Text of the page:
One barrier to the achievements of American women in music had been the slow growth of an audience for opera, but the increase in the number of opera companies, choral groups and oratorio societies and the custom of using operatic singers at band concerts gave rise to the first generation of American-born singers; the spectacular American debut and tour (1850–52) of the Swedish singer Jenny Lind also encouraged American prima donnas.

Outstanding among these were Adelaide Phillipps (a protégée of Lind), Lillian Nordica, Elizabeth Taylor Greenfield (one of the first black women on the concert stage), Emma Thursby, Emma Abbott and Clara Louise Kellogg, who was the first American singer to achieve fame in Europe as well as in the United States. Although fewer in number, women began to be accepted on the concert stage as virtuoso instrumentalists in the second half of the 19th century. Camilla Urso and Maud Powell were celebrated violinists of international repute and outspoken champions of equal opportunities for female musicians, and the Venezuelan pianist Teresa Carreño was soon succeeded by Fannie Zeisler and Julie Rivé-King

Women’s chamber music and orchestral ensembles included such groups as the Fadette Ladies’ Orchestra of Boston (1888), the Eichberg Ladies’ String Quartet and the Women’s String Orchestra of New York (1896).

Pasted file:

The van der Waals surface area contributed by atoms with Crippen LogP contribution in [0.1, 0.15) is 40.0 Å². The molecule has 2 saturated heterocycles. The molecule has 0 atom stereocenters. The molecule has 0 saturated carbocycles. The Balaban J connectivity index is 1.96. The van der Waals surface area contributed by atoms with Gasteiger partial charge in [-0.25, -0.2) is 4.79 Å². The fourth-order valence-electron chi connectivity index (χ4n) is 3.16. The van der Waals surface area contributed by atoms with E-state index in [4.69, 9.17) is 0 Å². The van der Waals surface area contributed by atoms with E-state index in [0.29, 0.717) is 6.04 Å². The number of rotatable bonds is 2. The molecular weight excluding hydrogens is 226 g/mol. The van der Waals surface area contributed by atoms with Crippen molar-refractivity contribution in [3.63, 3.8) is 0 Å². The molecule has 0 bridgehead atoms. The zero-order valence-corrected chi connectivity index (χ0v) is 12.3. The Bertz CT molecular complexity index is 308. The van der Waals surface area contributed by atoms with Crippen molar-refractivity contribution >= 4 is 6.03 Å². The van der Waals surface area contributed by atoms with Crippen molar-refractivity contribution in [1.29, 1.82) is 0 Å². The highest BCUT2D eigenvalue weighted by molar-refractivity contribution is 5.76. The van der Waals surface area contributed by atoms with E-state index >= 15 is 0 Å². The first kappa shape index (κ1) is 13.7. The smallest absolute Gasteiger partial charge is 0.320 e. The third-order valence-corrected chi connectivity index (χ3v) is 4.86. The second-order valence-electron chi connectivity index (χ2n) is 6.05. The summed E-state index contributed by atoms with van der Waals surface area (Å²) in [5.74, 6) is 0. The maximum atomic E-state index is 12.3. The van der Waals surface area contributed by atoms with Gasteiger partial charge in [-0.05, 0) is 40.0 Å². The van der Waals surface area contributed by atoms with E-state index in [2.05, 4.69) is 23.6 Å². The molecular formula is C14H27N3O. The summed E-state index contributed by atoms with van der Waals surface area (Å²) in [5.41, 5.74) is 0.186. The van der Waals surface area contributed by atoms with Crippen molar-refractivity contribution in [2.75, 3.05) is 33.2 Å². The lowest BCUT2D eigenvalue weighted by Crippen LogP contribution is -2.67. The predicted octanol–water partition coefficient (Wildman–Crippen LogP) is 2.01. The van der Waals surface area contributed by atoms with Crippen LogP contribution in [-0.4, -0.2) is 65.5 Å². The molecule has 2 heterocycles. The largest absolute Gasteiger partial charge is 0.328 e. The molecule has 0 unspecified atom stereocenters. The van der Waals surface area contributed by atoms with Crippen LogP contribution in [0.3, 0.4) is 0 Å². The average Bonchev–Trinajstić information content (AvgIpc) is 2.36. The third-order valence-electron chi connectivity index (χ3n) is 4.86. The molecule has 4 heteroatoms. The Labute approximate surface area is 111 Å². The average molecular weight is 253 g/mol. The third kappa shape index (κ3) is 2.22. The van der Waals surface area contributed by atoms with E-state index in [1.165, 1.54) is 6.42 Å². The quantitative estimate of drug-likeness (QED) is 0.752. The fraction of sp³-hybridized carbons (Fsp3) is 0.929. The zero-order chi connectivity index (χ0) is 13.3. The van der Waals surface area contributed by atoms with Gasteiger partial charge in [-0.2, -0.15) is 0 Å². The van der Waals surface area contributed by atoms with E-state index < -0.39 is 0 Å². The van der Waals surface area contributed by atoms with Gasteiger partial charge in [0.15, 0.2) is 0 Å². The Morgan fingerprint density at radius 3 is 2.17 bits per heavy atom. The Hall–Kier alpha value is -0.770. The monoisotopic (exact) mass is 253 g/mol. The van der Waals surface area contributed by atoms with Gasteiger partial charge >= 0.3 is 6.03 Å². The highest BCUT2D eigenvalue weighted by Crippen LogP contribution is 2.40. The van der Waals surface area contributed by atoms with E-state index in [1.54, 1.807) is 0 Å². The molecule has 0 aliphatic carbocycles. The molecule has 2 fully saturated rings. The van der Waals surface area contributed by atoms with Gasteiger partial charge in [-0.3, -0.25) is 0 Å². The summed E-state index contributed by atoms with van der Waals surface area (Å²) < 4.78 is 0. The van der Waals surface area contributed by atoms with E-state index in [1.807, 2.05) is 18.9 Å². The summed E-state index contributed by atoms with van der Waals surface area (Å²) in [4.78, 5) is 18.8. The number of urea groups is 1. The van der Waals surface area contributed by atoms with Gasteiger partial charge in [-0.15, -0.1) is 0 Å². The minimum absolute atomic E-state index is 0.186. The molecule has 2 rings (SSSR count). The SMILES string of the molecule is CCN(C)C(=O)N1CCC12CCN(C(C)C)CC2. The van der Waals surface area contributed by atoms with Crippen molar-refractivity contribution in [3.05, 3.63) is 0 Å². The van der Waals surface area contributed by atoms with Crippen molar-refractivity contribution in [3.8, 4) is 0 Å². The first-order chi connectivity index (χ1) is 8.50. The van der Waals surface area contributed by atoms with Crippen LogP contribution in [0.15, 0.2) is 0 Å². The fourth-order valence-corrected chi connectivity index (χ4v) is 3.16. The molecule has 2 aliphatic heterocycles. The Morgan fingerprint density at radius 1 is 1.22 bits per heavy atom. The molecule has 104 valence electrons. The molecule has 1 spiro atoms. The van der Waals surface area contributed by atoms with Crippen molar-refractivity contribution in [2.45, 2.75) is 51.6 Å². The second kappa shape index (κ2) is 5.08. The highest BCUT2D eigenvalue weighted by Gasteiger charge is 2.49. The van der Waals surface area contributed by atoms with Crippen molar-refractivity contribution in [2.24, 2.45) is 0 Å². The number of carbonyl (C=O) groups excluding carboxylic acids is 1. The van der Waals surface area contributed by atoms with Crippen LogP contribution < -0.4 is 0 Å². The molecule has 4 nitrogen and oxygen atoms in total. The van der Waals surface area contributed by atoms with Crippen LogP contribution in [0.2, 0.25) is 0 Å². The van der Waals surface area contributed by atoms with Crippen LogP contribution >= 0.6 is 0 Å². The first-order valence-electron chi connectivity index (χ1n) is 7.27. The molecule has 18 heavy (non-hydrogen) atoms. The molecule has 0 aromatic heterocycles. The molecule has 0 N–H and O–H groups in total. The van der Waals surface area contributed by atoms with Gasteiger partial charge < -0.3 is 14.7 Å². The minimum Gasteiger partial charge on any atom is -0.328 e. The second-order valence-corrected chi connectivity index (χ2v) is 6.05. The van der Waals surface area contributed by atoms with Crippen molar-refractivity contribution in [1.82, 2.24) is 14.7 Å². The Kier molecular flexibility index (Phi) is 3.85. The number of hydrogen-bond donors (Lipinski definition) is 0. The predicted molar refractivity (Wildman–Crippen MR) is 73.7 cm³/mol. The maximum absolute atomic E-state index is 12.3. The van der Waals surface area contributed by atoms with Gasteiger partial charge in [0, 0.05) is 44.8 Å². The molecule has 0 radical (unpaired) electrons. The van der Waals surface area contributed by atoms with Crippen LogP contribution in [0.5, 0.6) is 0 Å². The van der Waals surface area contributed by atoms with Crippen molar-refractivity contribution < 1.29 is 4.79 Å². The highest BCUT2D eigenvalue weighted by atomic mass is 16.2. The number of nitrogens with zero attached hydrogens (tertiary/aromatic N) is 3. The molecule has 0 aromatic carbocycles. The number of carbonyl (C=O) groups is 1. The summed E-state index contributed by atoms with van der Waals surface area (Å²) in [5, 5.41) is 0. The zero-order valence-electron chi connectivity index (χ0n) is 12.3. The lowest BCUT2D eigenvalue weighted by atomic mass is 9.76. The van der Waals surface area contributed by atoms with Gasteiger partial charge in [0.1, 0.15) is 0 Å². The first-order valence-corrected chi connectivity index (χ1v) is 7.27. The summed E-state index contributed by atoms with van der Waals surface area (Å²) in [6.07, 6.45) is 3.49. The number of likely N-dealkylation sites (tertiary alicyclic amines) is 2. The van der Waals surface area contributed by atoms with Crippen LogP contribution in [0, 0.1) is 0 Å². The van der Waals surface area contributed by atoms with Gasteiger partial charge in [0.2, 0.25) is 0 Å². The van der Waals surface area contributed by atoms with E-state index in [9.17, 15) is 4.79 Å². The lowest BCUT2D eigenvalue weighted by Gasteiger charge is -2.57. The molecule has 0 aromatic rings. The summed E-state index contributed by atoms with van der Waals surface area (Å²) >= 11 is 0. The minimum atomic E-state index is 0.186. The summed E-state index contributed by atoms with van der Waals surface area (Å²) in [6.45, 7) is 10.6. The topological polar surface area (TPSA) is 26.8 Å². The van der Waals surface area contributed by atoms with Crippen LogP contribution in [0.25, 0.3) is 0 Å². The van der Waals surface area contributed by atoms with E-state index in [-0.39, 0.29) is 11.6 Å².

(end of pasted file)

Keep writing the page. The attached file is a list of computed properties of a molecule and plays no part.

Amy Marcy Beach
The 1890s saw some radical changes in the role of women in music. The debate over the innate creative potential of women had already begun in 1880 with George P. Upton’s fierce articulation of biological determinism in his book Woman in Music. In the 1890s the battle continued, but the question of the female composer—could she or should she compose in the “higher forms” of symphonic or chamber music?—was answered by the achievements of a pioneering generation of composers who became prominent between 1880 and 1900. Amy Marcy Beach, who was the first female composer to have a symphony performed in the United States (1893, Boston), was active well into the 1920s